Mutant Huntington and Molecular Chaperones Overview:

            The heat shock proteins Hsp70 and Hsp104 have been shown to effect Huntington aggregation. When over-expressed, Hsp70 displays around two intense foci from GFP-tagged mutant Htt proteins as opposed to wild-type cells showing one intense aggresome. Hsp104 displays a similar effect, having more than one less-intense foci and showing diffuse fluorescence indicating soluble Htt protein fragments. Interestingly, it is thought that in Hsp104null strains, pathology of the Huntington protein is absent; indicating that expression of Hsp104 also may facilitate Htt toxicity.


Molecular chaperones have a distinct effect on Huntington aggregation. To further elaborate on this particular study, I propose to investigate the role of the small molecular chaperone, Hsp42, on Htt aggregates exhibiting polyQ repeats of 25Q, 72Q, and 103Q. I believe that the over-expression of Hsp42 will result in reduced toxicity, less aggregation, and diffuse Htt fragments in mutant Huntington S. cerevisiae models. The mechanisms by which Hsp42 acts on mutant Htt proteins are to be examined. Where does Hsp42 localize to within the cytoplasm as Htt aggregation occurs? Where do the Huntington proteins localize to in the cell when Hsp42 is over-expressed? Do they localize by utilizing microtubule pathways within the S. cerevisiae cytoskeleton? Does Hsp42 have an effect on the flanking PRR? Will localization of Huntington proteins change when Hsp42 is deleted and thus is not expressed? How long does it take for mutant Htt aggregates to form when Hsp42 is over-expressed? Does Hsp42 hinder Htt protein formation or does it only act on Htt proteins after they have formed? Can Hsp42 be linked with other heat shock proteins when counteracting Htt aggregation? We will investigate each of these questions in the hope of unmasking the exact mechanisms in which Hsp42 acts on Huntington aggregation pathology.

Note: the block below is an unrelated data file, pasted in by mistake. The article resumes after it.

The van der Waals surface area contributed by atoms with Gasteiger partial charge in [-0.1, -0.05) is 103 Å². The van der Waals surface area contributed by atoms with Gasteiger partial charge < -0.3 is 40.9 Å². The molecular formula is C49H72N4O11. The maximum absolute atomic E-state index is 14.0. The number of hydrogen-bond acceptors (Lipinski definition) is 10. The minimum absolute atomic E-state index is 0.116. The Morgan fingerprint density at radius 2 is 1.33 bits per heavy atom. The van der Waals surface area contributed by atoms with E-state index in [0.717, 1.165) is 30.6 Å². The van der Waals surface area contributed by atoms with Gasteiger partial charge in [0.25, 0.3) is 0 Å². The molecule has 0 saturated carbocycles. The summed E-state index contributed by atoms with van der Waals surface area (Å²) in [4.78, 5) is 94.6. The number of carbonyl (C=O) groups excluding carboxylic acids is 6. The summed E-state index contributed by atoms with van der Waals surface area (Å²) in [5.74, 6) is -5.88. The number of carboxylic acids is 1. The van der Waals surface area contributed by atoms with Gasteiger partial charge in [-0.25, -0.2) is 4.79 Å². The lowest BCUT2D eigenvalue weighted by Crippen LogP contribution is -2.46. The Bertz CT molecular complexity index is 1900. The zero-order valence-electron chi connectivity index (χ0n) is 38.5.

Preliminary Results

Hsp40 on Mutant Huntington aggregates:

            Overexpression of Sis1, a member of the Hsp40 family, leads to formation of two less-intense foci as opposed to one large single aggresome.

Hsp70 on Mutant Huntington aggregates:

Overexpression of Ssa1, a member of the Hsp70 family, leads to a higher background of diffuse fluorescence and multiple less-intense foci.

Hsp104 on Mutant Huntington aggregates:

Overexpression of Hsp104 increased the number of less-intense foci as well as the fluorescent saturation of the background. Overexpression of hsp104 increased the number of foci as well as the fluorescent saturation of the background.


The Proline-Rich Region in Huntington pathology: